Instapaper – Hello, my name is Julie and I’m an information junkie.  I spend way too much time reading newspapers and magazines and news websites online.  Instapaper lets me break away from that all-important article on how to stream Netflix movies better and get back to the less riveting work of writing.  If you install it on your computer (or smartphone, if you must), then with just a click it can create a list of articles to read later so they don’t get lost amid all your other thousands of bookmarks (or is that just me?).  No more wondering if you had seen that recipe in the New York Times or what was that article on the ten best places to get fried chicken.  It’s sitting there, waiting for you.

Evernote – Just about anything you find online – picture, words, website, audio – you can save here.  See a recipe you like?  Select the text and with a click it’s pasted into Evernote.  Want to save a website address but also make some pertinent notes about it for research purposes?  There’s space for that.  Scan a bunch of Post-its cluttering up your desk and store them there.  I’ve barely begun to tap the well of what it can do.  But it’s great.
Colors of a summer evening in Dijon

Read With Me

This was the summer I got back to serious reading.  So I’m giving you very short list of what I’ve just finished reading, what I’m reading now, and what I hope to read.

The Year of Magical Thinking (Joan Didion) – “Life changes fast.  Life changes in the instant.  You sit down to dinner and life as you know it ends.”  So begins the memoir about the year in which her husband died at the dinner table of massive coronary at the same time that they had been dealing with their daughter in the hospital with a life-threatening illness.  With humor, poignancy, and a lot of “what ifs” she looks at the year in which she had to reach a new normal in which her “memory of this day a year ago is a memory that does not involve John.”  I bought it at Shakespeare and Company in Paris this summer, started it on the train back to Dijon, and devoured it that weekend.

The Paris Wife (Paula McLain) – About a year ago I finally read Ernest Hemingway’s A Moveable Feast.  It was the only Hemingway book that did not move like slow torture for me.  His memoir was a lovely, human piece about a young marriage in an exciting place, with only hints of what would come.  So when McLain published this novel about that life told from the perspective of our own St. Louis girl, Hemingway’s first wife Hadley Richardson, I had to read it.  I’m still working on it, but it’s lively writing about a woman restrained first by the era in which she lived, then eventually overwhelmed by the character that would become “Ernest Hemingway, writer.”  I’ll get back to it this afternoon.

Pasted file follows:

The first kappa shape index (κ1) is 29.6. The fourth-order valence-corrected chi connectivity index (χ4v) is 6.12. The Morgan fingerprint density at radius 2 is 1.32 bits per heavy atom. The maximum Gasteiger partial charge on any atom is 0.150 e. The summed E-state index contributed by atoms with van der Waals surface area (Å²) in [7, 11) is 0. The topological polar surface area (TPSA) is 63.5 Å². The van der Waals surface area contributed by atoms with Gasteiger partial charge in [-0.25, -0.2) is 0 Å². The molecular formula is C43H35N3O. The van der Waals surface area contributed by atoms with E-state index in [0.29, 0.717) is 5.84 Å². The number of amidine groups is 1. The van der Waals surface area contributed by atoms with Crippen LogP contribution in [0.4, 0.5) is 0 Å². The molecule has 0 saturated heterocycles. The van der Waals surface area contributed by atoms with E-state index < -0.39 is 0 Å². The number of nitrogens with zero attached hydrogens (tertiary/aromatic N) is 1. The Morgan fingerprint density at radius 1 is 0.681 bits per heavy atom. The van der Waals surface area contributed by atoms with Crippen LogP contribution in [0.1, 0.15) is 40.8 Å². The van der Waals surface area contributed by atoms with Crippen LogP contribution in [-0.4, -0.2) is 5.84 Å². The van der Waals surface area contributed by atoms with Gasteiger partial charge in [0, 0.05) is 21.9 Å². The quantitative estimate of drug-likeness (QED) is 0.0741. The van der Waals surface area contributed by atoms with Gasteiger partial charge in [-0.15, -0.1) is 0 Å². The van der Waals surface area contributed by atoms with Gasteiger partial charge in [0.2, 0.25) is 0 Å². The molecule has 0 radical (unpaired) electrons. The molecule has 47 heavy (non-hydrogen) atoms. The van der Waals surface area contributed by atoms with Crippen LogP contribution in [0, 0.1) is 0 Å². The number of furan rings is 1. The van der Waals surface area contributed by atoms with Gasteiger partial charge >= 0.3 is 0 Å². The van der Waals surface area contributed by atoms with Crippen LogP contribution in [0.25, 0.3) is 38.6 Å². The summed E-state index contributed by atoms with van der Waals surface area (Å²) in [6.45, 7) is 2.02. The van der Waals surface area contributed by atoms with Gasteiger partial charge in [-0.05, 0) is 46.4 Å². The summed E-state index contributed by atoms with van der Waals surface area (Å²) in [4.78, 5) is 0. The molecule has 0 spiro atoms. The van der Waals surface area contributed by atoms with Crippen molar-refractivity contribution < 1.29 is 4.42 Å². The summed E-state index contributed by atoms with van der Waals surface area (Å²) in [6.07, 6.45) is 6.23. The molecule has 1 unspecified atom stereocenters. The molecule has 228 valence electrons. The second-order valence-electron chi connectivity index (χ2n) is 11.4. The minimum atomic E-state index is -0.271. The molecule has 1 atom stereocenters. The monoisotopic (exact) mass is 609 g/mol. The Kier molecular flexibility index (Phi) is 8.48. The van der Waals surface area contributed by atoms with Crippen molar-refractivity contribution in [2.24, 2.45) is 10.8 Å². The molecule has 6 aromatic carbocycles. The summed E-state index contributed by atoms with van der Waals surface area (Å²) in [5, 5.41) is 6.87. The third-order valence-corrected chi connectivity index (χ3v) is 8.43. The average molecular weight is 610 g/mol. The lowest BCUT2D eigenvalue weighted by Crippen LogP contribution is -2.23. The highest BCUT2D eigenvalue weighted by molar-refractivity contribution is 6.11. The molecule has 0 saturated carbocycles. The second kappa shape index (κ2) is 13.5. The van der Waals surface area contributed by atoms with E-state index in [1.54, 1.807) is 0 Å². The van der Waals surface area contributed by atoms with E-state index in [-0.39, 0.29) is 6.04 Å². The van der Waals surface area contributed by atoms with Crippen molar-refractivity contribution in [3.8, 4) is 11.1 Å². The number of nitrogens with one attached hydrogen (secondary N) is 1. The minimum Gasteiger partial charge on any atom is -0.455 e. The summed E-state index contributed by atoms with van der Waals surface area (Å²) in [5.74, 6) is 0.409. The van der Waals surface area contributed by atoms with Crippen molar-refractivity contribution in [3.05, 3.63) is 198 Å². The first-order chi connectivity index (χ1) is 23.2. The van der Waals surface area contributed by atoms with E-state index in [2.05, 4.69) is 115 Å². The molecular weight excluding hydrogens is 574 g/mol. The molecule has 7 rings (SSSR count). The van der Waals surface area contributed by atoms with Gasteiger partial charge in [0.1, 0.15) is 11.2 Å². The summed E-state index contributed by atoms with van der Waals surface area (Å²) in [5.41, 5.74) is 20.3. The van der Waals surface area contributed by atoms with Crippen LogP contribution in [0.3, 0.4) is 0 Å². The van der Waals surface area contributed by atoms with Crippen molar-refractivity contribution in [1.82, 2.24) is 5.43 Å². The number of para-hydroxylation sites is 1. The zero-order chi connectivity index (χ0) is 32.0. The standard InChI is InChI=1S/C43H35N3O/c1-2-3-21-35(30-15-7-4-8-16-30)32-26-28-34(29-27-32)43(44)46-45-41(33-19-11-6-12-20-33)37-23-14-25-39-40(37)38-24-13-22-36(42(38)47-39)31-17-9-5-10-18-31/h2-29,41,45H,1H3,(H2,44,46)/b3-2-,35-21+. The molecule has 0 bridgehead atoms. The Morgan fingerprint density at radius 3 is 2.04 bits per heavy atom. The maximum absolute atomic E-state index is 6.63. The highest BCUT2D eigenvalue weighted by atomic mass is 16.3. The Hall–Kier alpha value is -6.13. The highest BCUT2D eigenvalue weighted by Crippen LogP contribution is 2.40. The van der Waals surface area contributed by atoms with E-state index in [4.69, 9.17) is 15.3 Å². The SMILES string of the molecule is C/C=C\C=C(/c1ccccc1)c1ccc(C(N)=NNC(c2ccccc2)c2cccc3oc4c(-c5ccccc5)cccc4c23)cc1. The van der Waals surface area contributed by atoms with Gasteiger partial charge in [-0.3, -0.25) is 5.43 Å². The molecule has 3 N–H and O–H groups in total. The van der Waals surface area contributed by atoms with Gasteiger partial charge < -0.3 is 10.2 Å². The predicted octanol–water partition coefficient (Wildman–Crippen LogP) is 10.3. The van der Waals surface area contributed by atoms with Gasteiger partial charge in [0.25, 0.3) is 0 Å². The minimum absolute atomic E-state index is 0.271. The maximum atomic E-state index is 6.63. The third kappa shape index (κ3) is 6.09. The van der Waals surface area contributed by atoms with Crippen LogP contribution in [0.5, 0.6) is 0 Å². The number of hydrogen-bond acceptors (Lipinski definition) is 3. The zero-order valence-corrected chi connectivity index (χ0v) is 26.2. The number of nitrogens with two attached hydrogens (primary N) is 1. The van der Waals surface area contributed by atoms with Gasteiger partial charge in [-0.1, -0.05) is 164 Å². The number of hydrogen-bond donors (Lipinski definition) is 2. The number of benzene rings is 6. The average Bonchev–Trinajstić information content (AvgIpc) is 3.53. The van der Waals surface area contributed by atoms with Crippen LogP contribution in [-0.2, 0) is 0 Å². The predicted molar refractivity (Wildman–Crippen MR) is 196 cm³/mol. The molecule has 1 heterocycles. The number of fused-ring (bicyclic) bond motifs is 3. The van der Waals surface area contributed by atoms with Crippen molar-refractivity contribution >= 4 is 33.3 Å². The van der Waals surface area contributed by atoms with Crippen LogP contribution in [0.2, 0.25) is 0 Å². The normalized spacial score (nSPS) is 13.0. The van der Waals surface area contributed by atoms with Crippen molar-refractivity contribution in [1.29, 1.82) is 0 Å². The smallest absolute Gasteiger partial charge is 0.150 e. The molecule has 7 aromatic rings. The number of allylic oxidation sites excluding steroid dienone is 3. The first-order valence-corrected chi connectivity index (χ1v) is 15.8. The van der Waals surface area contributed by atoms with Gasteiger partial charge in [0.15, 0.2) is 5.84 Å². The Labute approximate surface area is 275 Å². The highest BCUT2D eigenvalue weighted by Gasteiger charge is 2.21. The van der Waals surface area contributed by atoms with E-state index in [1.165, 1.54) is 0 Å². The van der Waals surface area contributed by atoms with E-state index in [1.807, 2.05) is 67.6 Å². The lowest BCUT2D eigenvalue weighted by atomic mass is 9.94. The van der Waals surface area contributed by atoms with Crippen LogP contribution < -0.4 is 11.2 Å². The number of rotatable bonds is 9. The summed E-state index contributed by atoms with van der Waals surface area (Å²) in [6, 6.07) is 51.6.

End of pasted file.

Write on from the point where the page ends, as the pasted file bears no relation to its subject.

Blue Highways by William Least Heat-Moon, Chinaberry Sidewalks by songwriter Rodney Crowell, Out of Africa by Isak Dinesen, An American Childhood by Annie Dillard are just some of the memoirs on my “to read” list.  And then I hope I remember to post them over on Goodreads.

Blogging Challenge
I joined my first Platform-Building Campaign, which is kind of like summer boot camp for bloggers.  I should have noted this earlier so I could invite people to join before the date to sign up closes, blah blah blah.  I’m supposed to put a campaign button thingy on my website, which hasn’t happened yet (maybe this afternoon).  And Yahoo won’t let me into the group discussions (did I miss the “Secret Handshake” post for the campaign somewhere?)

However, I’ve visited other blogs involved and have had those writers visit me and I hope that when it ends in October that I’ve upped my writing game by a small degree.  Yes, it’s too late to learn to surf this summer.  And improving my French will be a lifelong slog.  And I don’t think I’m cut out for Zumba classes.  So if I want to learn something new in order to prevent a rapid slide into senility, I think it will have to work on mastering the blog world.  I hope that you are the beneficiaries of that challenge.

Have a good weekend.  See you on the flip side of summer.

What summer goals did you or didn’t you accomplish this year?  Tell us about it in the comments section.